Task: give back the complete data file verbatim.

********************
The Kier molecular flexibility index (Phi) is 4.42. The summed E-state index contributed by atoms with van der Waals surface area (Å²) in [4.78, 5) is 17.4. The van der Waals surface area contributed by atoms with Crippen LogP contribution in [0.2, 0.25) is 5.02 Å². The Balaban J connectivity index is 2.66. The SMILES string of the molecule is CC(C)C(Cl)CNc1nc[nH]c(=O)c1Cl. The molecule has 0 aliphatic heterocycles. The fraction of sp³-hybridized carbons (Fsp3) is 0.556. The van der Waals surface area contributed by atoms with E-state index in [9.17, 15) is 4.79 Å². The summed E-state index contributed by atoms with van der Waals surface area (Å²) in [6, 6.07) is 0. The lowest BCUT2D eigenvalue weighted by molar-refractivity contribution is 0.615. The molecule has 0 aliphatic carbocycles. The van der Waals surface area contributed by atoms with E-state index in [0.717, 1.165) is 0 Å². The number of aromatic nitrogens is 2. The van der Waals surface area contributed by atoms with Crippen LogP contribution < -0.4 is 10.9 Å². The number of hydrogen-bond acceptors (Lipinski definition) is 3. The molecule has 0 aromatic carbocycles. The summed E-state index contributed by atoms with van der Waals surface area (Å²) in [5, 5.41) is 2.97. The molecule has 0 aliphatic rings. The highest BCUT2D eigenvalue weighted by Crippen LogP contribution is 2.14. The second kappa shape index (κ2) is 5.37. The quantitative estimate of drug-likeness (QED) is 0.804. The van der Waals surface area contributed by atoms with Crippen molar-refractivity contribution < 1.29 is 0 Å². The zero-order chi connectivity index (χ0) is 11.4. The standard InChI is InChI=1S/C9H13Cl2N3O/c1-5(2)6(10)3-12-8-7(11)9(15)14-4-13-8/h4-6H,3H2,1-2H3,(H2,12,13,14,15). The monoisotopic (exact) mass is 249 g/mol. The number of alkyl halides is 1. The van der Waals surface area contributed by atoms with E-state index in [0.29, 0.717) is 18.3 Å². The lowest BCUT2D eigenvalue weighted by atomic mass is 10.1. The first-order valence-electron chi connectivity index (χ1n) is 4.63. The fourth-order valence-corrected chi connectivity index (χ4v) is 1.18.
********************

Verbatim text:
The Kier molecular flexibility index (Phi) is 4.42. The summed E-state index contributed by atoms with van der Waals surface area (Å²) in [4.78, 5) is 17.4. The van der Waals surface area contributed by atoms with Crippen LogP contribution in [0.2, 0.25) is 5.02 Å². The Balaban J connectivity index is 2.66. The SMILES string of the molecule is CC(C)C(Cl)CNc1nc[nH]c(=O)c1Cl. The molecule has 0 aliphatic heterocycles. The fraction of sp³-hybridized carbons (Fsp3) is 0.556. The van der Waals surface area contributed by atoms with E-state index in [9.17, 15) is 4.79 Å². The summed E-state index contributed by atoms with van der Waals surface area (Å²) in [6, 6.07) is 0. The lowest BCUT2D eigenvalue weighted by molar-refractivity contribution is 0.615. The molecule has 0 aliphatic carbocycles. The van der Waals surface area contributed by atoms with E-state index in [0.717, 1.165) is 0 Å². The number of aromatic nitrogens is 2. The van der Waals surface area contributed by atoms with Crippen LogP contribution < -0.4 is 10.9 Å². The number of hydrogen-bond acceptors (Lipinski definition) is 3. The molecule has 0 aromatic carbocycles. The summed E-state index contributed by atoms with van der Waals surface area (Å²) in [5, 5.41) is 2.97. The molecule has 0 aliphatic rings. The highest BCUT2D eigenvalue weighted by Crippen LogP contribution is 2.14. The second kappa shape index (κ2) is 5.37. The quantitative estimate of drug-likeness (QED) is 0.804. The van der Waals surface area contributed by atoms with Crippen molar-refractivity contribution < 1.29 is 0 Å². The zero-order chi connectivity index (χ0) is 11.4. The standard InChI is InChI=1S/C9H13Cl2N3O/c1-5(2)6(10)3-12-8-7(11)9(15)14-4-13-8/h4-6H,3H2,1-2H3,(H2,12,13,14,15). The monoisotopic (exact) mass is 249 g/mol. The number of alkyl halides is 1. The van der Waals surface area contributed by atoms with E-state index in [0.29, 0.717) is 18.3 Å². The lowest BCUT2D eigenvalue weighted by atomic mass is 10.1. The first-order valence-electron chi connectivity index (χ1n) is 4.63. The fourth-order valence-corrected chi connectivity index (χ4v) is 1.18.